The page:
In a situation of a temporary impasse in the discussions about the “protection” of emerging forms of intellectual property and resource rights, wider notions of the protection of cultural landscapes under the 1972 World Heritage Convention or of the “safeguarding” of intangible cultural heritage as promoted in the UNESCO Convention of 2003 have come to the fore. They are often seen as more promising in gaining recognition for forms of knowledge and epistemologies that continue to be at odds with the still ruling modernisation paradigms in general, and the ethos and aims of national intellectual property systems in particular. The following section will show the paradigm shift in UNESCO treaties towards recognition of natural and “biocultural” heritage that has taken place since the 1970s. In a further section, the interplay of national heritage laws and intellectual property laws will be analysed, using examples from Asian developing countries. The section shows that many national governments seek to overcome the limitations of the soft law character of international law related to intangible cultural heritage by supplementing international law with intellectual property legislation for the “protection” of forms of intangible cultural heritage. This results in particularly strong intellectual property claims exerted by national governments to forms of culture that can lead to international disputes in particular where such cultures are shared and practised across borders. The section also shows similar claims from regional governments in countries like Indonesia, which ultimately, however, remain subordinated to national intellectual property laws. The aim is to show the many confusing overlaps between heritage and intellectual property laws, which ultimately regulate the same subject matter various described as “intangible cultural heritage” or “traditional knowledge”. While some hold hopes that this overlap will work for the benefit of communities and their cultural rights, this chapter will argue that government involvement remains strong in both heritage and intellectual property schemes and that the combination of the two frequently facilitates an appropriation process that turns local forms of heritage into national heritage under the administration of the national government.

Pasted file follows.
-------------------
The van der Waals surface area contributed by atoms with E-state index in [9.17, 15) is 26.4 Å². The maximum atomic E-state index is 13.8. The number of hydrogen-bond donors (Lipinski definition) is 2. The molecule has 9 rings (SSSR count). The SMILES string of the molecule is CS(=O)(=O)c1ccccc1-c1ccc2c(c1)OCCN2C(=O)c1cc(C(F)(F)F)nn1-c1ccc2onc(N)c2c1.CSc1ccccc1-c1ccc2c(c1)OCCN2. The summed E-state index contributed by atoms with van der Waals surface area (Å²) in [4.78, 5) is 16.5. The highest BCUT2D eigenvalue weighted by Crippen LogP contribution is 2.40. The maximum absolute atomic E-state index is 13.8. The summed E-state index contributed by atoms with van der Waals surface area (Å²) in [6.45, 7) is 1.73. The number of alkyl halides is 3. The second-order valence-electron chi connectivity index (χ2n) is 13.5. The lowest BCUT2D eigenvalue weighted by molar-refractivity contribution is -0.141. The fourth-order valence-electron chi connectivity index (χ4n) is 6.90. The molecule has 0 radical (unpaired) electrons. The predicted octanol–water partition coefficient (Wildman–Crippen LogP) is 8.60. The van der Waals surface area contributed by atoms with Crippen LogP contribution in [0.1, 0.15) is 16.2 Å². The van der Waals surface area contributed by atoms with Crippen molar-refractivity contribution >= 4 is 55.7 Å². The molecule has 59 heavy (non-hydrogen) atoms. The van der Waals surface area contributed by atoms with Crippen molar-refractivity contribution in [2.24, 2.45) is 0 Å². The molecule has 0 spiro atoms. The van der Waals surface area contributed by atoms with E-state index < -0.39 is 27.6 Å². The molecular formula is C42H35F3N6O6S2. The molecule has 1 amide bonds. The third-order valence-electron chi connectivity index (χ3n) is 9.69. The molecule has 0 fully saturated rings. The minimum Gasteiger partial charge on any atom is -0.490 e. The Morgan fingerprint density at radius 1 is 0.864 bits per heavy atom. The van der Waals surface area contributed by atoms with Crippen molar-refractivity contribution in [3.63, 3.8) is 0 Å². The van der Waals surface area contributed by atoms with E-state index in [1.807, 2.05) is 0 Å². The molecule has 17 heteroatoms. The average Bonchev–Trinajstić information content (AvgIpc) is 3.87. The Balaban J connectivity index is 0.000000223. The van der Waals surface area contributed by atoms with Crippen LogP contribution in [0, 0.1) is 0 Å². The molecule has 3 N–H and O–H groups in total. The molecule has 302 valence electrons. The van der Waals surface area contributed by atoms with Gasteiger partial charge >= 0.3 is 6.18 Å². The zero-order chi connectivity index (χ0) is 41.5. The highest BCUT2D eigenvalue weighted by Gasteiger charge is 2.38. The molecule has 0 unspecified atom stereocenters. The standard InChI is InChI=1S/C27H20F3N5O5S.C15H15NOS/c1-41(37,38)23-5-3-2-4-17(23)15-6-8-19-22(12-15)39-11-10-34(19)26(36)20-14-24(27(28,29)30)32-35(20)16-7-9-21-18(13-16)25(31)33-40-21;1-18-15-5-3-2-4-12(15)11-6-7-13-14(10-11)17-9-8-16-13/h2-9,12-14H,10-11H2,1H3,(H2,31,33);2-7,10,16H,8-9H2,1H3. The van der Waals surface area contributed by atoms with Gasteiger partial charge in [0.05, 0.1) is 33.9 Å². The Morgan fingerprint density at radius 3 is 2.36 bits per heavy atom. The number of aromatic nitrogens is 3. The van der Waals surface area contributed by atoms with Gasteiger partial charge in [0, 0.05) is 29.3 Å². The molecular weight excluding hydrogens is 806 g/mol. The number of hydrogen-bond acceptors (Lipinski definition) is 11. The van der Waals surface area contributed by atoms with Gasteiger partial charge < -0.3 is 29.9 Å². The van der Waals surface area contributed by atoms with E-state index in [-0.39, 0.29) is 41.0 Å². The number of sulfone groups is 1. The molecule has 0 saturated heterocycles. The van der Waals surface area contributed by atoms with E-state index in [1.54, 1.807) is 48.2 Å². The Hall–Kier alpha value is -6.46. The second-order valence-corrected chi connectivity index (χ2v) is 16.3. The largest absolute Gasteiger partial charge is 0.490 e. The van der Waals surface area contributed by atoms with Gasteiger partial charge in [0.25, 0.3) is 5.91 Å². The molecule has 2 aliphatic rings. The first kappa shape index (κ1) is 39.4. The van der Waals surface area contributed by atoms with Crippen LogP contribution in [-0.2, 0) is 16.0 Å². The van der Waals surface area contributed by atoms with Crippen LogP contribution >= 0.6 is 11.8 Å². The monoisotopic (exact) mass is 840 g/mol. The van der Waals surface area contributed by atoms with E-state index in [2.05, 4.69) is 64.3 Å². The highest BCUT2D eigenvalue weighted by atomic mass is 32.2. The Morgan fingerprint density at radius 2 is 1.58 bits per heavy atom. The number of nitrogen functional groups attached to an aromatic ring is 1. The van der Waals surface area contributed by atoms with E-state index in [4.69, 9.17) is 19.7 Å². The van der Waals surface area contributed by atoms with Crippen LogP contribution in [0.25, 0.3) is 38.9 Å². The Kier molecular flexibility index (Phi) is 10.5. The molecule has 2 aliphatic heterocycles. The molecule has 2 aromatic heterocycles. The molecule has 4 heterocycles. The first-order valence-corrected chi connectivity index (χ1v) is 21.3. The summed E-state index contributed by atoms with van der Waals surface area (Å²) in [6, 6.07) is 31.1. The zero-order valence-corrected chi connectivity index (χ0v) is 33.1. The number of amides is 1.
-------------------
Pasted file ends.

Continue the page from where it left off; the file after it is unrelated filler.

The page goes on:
|Title of host publication||Routledge handbook of biodiversity and the law|
|Editors||Charles R. McManis, Burton Ong|
|Place of Publication||London ; New York|
|Publisher||Routledge, Taylor and Francis Group|
|Number of pages||13|
|Publication status||Published - 2018|